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Succession issue in BSP

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Succession issue in BSP

/ 01:53 AM November 28, 2016

If President Duterte can have his way, he wants Bangko Sentral ng Pilipinas (BSP) Governor Amando Tetangco Jr. to serve for another six years when his second term expires in July 2017.

As the country’s chief monetary regulator, Tetangco has kept the domestic inflation rate at manageable levels and stabilized the banking system despite various global financial problems.

Under the law, the BSP governor can be reappointed only once. But should Tetangco agree to stay on, the President’s allies in Congress can lift that restriction by simply amending the law.

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The President’s desire to keep Tetangco in his post is understandable. Considering the uncertainty that has spooked the world’s economies since Donald Trump’s election as next US president and the changing dynamics in the Asian region, the administration needs Tetangco’s expertise to help maintain the stability of the national economy.

There is no question about Tetangco’s competence as “overlord” of the domestic banking industry. The awards for excellence that he has received from his peers in the international banking community attest to that.

Indeed, his appointment for a third term makes good business and political sense, especially for an administration whose leader has admitted his inexperience in fiscal or economic matters.

But doing that would project an image of indispensability on Tetangco, which is anathema or a big no-no in business and government. The mantra “no man is indispensable” remains valid and subsisting.

The reappointment would give the impression that none of the three BSP deputy governors—Diwa Guinigundo, Vicente Aquino and Nestor Espenilla Jr.—who have served with distinction under him and whom he has mentored for decades can step up to the plate come July 2017.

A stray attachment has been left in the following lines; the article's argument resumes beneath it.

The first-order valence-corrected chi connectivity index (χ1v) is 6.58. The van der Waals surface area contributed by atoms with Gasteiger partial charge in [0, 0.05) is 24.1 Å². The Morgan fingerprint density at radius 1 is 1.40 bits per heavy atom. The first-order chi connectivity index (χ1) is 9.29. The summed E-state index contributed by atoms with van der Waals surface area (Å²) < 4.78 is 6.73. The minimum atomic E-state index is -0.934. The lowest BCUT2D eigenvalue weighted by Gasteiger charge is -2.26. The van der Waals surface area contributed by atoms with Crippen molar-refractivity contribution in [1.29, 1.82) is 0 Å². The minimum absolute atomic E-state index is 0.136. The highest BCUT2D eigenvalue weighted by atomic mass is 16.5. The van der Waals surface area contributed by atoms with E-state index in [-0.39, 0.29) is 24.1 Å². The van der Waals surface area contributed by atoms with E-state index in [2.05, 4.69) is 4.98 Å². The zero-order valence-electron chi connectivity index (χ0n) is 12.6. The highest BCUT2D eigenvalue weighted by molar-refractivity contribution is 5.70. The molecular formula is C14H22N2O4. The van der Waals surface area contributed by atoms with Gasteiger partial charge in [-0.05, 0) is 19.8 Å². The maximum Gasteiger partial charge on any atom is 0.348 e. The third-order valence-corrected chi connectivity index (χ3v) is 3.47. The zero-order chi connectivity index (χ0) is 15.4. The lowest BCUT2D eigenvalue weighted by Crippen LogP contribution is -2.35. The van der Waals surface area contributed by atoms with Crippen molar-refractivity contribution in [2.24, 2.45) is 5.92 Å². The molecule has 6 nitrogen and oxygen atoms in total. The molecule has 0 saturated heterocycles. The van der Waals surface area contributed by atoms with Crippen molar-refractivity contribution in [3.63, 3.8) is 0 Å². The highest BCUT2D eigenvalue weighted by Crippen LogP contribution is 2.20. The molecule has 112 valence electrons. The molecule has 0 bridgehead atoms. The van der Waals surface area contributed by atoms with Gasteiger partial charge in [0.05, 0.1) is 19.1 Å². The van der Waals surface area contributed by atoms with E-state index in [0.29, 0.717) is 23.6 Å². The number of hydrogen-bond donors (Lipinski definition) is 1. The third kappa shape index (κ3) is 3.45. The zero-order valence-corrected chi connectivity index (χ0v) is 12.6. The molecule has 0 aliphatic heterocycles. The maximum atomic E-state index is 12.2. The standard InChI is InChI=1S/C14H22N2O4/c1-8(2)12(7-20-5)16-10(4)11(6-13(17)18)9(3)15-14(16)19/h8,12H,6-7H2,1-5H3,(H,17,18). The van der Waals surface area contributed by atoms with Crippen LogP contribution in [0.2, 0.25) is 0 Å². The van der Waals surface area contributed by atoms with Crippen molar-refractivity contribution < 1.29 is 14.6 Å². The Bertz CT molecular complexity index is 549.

These officials cut their professional teeth at BSP and were with Tetangco when he ably steered the monetary wheels that helped the country meet the challenges of several financial crises.

In other words, they know the country’s monetary picture and can hit the ground running from Day One if appointed governor without having to undergo extensive briefing.

The succession issue brings to mind the Manual of Corporate Governance that BSP requires (under pain of severe sanctions) all banking and financial institutions to adopt and implement.

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An essential element of these rules is “contingency planning” or putting in place the proper measures that will ensure continuity of service in case of organizational changes (both expected and unexpected), natural calamities and other contingencies.

If the regulatees (the banks) are obliged to provide for a mechanism for the smooth transfer of responsibilities, it is reasonable to expect the regulator to have a similar system in place within its organization. What is sauce for the goose should be sauce for the gander.

By a long shot, in case none of the BSP deputy governors possess the political capital (or backing) needed to replace Tetangco, there are hundreds of well trained and experienced Filipino bank executives, here and abroad, who can be considered for appointment.

Given the opportunity, these bankers will gladly give up the perks and privileges of their companies to serve as the country’s chief monetary regulator. For bankers and financial executives, the position of BSP governor is considered the epitome of professional success.

They can bring new ideas to BSP that are borne out of their experience as private bankers who interact directly with depositors, investors, debtors and other financial institutions.

Many of the outstanding heads of the central banks of other countries were, prior to their appointment, executives of private banks or otherwise learned the ropes of the trade in the private sector.

If, for any reason, the restriction on third appointment is not lifted by Congress, or Tetangco develops cold feet in accepting another appointment, the President should be reminded that the position of BSP governor is too important to be entrusted to somebody whose principal qualification for the job is his being a former classmate or dormitory roommate, or as payback for a political debt.

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TAGS: Amando Tetangco Jr., Bangko Sentral ng Pilipinas, Congress, Diwa Guinigundo, Donald Trump, Global Financial Problems, Nestor Espenilla Jr., President Duterte, Rodrigo Duterte, Vicente Aquino
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